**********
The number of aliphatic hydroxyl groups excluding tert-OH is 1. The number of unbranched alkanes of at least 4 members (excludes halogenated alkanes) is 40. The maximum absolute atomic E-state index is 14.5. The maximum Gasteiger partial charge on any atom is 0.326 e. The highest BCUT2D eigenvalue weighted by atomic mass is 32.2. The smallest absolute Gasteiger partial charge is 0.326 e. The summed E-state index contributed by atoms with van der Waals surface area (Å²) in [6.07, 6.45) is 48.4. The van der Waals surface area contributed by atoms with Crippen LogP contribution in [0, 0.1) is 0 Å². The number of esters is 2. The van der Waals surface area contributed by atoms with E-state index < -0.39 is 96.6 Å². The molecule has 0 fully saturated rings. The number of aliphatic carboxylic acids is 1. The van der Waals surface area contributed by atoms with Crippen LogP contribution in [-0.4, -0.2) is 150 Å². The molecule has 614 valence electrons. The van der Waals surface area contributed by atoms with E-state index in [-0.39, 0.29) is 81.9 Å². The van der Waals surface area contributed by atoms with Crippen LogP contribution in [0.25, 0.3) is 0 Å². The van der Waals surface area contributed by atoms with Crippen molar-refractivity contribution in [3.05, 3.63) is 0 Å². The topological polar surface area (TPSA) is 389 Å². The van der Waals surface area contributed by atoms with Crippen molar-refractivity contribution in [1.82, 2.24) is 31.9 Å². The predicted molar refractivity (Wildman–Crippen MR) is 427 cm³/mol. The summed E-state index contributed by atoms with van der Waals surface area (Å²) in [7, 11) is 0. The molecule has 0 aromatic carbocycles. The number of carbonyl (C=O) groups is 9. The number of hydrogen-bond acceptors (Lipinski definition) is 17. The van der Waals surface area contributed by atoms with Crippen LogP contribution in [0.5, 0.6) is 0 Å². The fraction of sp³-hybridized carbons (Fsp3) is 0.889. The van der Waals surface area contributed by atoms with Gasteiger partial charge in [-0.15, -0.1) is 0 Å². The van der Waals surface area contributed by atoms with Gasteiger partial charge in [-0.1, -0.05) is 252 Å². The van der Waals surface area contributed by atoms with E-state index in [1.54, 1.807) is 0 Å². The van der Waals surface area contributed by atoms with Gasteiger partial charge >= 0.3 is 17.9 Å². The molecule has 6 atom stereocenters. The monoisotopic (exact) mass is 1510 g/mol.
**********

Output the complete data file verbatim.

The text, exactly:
The number of aliphatic hydroxyl groups excluding tert-OH is 1. The number of unbranched alkanes of at least 4 members (excludes halogenated alkanes) is 40. The maximum absolute atomic E-state index is 14.5. The maximum Gasteiger partial charge on any atom is 0.326 e. The highest BCUT2D eigenvalue weighted by atomic mass is 32.2. The smallest absolute Gasteiger partial charge is 0.326 e. The summed E-state index contributed by atoms with van der Waals surface area (Å²) in [6.07, 6.45) is 48.4. The van der Waals surface area contributed by atoms with Crippen LogP contribution in [0, 0.1) is 0 Å². The number of esters is 2. The van der Waals surface area contributed by atoms with E-state index < -0.39 is 96.6 Å². The molecule has 0 fully saturated rings. The number of aliphatic carboxylic acids is 1. The van der Waals surface area contributed by atoms with Crippen LogP contribution in [-0.4, -0.2) is 150 Å². The molecule has 614 valence electrons. The van der Waals surface area contributed by atoms with E-state index in [-0.39, 0.29) is 81.9 Å². The van der Waals surface area contributed by atoms with Crippen LogP contribution in [0.25, 0.3) is 0 Å². The van der Waals surface area contributed by atoms with Crippen molar-refractivity contribution in [3.05, 3.63) is 0 Å². The topological polar surface area (TPSA) is 389 Å². The van der Waals surface area contributed by atoms with Crippen molar-refractivity contribution in [1.82, 2.24) is 31.9 Å². The predicted molar refractivity (Wildman–Crippen MR) is 427 cm³/mol. The summed E-state index contributed by atoms with van der Waals surface area (Å²) in [7, 11) is 0. The molecule has 0 aromatic carbocycles. The number of carbonyl (C=O) groups is 9. The number of hydrogen-bond acceptors (Lipinski definition) is 17. The van der Waals surface area contributed by atoms with Crippen LogP contribution in [0.5, 0.6) is 0 Å². The fraction of sp³-hybridized carbons (Fsp3) is 0.889. The van der Waals surface area contributed by atoms with Gasteiger partial charge in [-0.15, -0.1) is 0 Å². The van der Waals surface area contributed by atoms with Gasteiger partial charge in [-0.1, -0.05) is 252 Å². The van der Waals surface area contributed by atoms with E-state index in [1.54, 1.807) is 0 Å². The van der Waals surface area contributed by atoms with Gasteiger partial charge >= 0.3 is 17.9 Å². The molecule has 6 atom stereocenters. The monoisotopic (exact) mass is 1510 g/mol.